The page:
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Lost and Found

Luke 2: 41-52;  1 Corinthians 1:16-31

A few days ago, I watched Sound of Freedom, a disturbing movie based on real events. This movie tells the tragic story of children literally snatched from their homes in Latin American countries to be sold to pedophile consumers here in our own country and all over the world — a big business that knows no borders and generates 150 billion dollars a year.

Let me tell you –it was hard to watch — to see all that those kids as little as 5 or 6 must go through. Hard to watch and comprehend their parents’ nightmares when they suddenly realize that their children have been stolen — and in 99.9% of the cases, stolen for good. “Where are my children?” a heartbroken dad cries out when he discovers the empty beds of his two little ones.

As we return to this well-known “incident” in the Gospel of Luke, I believe that’s how Mary and Joseph may have felt the moment they realized that their own boy had vanished — “Where is Jesus? Where is our son? The weight of the whole world collapsing upon them, and in a matter of seconds everyone around them becoming equally suspicious of a high crime.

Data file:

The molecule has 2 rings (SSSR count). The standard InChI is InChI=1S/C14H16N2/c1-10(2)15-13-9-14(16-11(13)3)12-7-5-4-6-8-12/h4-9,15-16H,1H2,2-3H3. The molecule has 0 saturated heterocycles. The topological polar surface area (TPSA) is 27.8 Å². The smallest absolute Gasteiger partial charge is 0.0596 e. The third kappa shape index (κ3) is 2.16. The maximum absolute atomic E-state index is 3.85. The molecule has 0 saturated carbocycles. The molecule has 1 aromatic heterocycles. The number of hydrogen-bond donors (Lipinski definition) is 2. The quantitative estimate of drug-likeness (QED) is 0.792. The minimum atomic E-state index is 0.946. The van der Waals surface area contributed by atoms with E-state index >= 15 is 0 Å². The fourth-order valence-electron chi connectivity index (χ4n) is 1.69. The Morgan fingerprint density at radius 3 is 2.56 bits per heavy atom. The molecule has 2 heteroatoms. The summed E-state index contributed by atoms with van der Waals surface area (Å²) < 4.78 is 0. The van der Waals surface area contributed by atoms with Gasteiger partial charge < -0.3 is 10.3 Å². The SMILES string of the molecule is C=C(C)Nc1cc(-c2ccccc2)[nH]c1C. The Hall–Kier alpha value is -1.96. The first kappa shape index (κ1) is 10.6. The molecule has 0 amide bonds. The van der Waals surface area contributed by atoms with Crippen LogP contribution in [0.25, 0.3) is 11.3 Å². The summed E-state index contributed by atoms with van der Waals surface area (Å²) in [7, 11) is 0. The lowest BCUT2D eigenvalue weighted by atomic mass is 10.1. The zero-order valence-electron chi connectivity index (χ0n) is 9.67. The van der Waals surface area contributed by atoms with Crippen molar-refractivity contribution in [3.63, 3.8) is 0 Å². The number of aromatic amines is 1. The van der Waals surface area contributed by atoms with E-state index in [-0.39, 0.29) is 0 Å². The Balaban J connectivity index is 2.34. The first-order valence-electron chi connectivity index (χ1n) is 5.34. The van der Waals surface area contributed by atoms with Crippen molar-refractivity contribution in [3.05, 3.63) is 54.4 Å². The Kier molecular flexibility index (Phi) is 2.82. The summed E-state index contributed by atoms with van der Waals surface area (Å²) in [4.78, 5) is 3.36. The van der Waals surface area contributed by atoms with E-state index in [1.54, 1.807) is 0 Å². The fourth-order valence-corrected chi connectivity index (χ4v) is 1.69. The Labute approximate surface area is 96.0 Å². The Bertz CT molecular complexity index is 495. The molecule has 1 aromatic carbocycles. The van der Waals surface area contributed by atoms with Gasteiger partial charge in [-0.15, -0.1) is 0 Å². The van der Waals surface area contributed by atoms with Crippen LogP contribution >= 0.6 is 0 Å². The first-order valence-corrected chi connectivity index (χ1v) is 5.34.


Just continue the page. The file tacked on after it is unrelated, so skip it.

Imagine Mary’s and Joseph’s nightmare – the palpitating heart, the feeling of fear, dread, even guilt and shame – all together, snowballing down their souls. Perhaps even a major marital crisis in the making — “Joseph, how come you didn’t watch the boy?” Or “Mary, what kind of mum are you?” It took them three days — three days– to find their boy. But they finally found him — in the temple, of all places! There he was their middle-schooler amazing with his wisdom a bunch of highly respected spiritual teachers – yet so oblivious to his parents’ frantic search.


Friends, I love Luke’s writing for many reasons – the way he brings heavens and earth together, for instance. Here mom and dad are in shock, hoping against hope for their lost child in the multitude. A few moments later, so heavenly happy when they find him in the temple.

And yet, a few moments later, Mary can’t contain her repressed motherly anger and reprimands the boy harshly. But Jesus calmly responded, “Come on, mom! Didn’t you know that I must spend time in my Father’s house and take care of my Father’s business?”


Since Christmas we have been talking about epiphanies, manifestations, revelations, the unveiling of “secrets.” Here Luke tells us another remarkably “secret” about Jesus, but this time he does so to reveal what Jesus might have discovered about himself during his first formal Passover.